For Other White People Trying to Be Allies to People of Color
A Resource List
If it were easy to be a true ally to people who are marginalized in ways that an ally aspirant is not, everyone who called themselves “allies” would be correct… but, that is not even remotely the case. Trust me, I’m a white person trying to be an ally to people who experience systemic oppression due to having skin darker than my own…emphasis on “trying”. Sometimes, I do well enough and am called an ally by marginalized groups. Other times, probably more often than I care to think about, I just wind up being annoying, martyr-esque, or paternalistic… hell, I’ve even white-splained racism to people who aren’t white. It’s a miracle that everyone has been patient enough with my screw-ups that I haven’t been slapped or cussed out… and by miracle, I mean my white privilege makes it far less likely that anyone of color would risk their reputation and safety by confronting me in a non-civil manner. Given the amount of unearned privilege white people experience, perhaps it’s fitting that educating ourselves on our privilege should take effort. After all, it usually takes way more effort to succeed in a society where the cards are stacked against you because of how much melanin is in your skin than it does to read and listen.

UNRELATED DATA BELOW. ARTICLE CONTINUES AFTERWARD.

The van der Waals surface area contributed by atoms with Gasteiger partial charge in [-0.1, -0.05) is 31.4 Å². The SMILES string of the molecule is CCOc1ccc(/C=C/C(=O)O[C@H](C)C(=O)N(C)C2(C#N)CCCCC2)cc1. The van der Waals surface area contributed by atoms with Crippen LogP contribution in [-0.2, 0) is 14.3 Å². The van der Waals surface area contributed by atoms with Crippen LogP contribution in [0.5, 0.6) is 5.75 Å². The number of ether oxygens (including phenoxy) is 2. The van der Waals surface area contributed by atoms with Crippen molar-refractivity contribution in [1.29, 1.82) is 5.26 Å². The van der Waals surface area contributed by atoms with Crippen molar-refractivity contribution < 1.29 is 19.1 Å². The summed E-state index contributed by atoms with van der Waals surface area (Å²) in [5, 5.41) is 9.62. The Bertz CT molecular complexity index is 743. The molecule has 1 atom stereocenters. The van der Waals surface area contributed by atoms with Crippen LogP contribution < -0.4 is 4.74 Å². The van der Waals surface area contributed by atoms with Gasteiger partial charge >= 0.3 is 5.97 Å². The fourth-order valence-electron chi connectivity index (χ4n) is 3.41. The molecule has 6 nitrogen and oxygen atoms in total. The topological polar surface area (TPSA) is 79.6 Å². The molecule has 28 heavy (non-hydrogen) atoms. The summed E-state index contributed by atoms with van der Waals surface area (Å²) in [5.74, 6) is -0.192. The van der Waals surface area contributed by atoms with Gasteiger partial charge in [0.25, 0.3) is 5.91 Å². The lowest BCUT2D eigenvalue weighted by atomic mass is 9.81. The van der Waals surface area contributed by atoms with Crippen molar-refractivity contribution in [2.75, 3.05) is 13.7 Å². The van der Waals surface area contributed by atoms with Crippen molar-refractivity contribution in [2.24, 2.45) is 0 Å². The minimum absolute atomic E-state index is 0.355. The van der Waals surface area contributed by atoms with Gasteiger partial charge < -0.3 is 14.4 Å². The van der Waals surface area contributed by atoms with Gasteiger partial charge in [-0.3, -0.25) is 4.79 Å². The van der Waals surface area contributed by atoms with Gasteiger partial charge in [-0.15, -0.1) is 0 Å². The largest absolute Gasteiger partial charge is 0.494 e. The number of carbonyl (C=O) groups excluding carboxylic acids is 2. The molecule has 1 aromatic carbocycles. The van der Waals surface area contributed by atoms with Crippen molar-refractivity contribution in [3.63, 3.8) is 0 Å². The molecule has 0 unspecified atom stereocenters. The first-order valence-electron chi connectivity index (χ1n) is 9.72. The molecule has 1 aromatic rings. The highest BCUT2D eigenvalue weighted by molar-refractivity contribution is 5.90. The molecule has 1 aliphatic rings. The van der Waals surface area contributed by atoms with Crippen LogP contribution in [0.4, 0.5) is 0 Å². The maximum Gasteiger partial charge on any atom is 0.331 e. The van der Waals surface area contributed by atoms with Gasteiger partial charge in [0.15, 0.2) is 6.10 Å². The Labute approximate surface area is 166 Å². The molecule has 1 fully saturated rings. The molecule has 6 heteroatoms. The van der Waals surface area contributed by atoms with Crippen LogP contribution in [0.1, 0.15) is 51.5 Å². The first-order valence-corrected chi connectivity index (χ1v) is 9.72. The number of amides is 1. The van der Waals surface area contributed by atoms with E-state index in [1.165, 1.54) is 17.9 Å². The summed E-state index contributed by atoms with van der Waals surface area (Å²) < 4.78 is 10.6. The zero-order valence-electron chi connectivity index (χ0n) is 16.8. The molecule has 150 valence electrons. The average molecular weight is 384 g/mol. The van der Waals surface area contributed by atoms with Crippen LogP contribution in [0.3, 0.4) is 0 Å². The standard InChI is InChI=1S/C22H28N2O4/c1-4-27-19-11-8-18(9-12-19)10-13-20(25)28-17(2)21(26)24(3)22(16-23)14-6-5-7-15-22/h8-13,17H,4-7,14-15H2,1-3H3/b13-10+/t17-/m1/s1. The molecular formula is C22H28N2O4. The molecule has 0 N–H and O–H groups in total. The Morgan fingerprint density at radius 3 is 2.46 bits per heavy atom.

At this time, I’m in the process of reading Sister Outsider and The New Jim Crow, in the midst of learning how to be less of a white savior and more of an actual ally to people of color by learning how to advocate for justice without stepping on the marginalized toes of the very people I’m trying to empower and/or performing “ally theater” (I hope). In an effort to record this process, and to help other would-be allies, I’m listing things that I have read that are relevant in my pursuit of this goal; as white people, we need to be more accountable for our complicity in white supremacy — even if we are not actively bigoted, even if we are marginalized in other aspects of our lives, we as white folks are still part of a larger system of oppression and discrimination against people of color (PoC) in the United States. Having voted for Obama means nothing if I remain silent when police murder innocent non-white people; merely having friends/lovers/coworkers who aren’t white, avoiding use of racist slurs, and not committing hate crimes does not constitute allyship… as many an activist has told me, and as I have told many cisgender straight people: “ally” is a verb, not a title you get to claim for yourself. If you have the money to invest, please purchase books about this that are actually written by people who are not white. However, in the interest of accessibility, here are a ton of free resources for you to consume (they are not written/owned/produced by me, just read and/or watched by me). While reading them won’t instantly make you an ally (and gathering them did not and does not make me an ally), I’d like to think these pieces will put us on track to being better people with more empathy for PoC.
8/15/17 Update: in case it somehow wasn’t clear by now, if you think Nazis or Alt-Right or any other white supremacists “deserve free speech, like every other American”, you’re not an ally to any minority, you’re a vacuous witless pillock. Also, read this first. Additionally, while I’m using the term PoC to try not to pigeonhole people into categories, it’s not a perfect term.
Common White Ally Mistakes:
What To Do Instead:
Read anything & everything on Medium by these writers: Son of Baldwin Anthony J. Williams The DiDi Delgado Ijeoma Oluo Talynn Kel Clay Rivers & Ezinne Ukoha . Also, follow and read Threads of Solidarity: WOC Against Racism .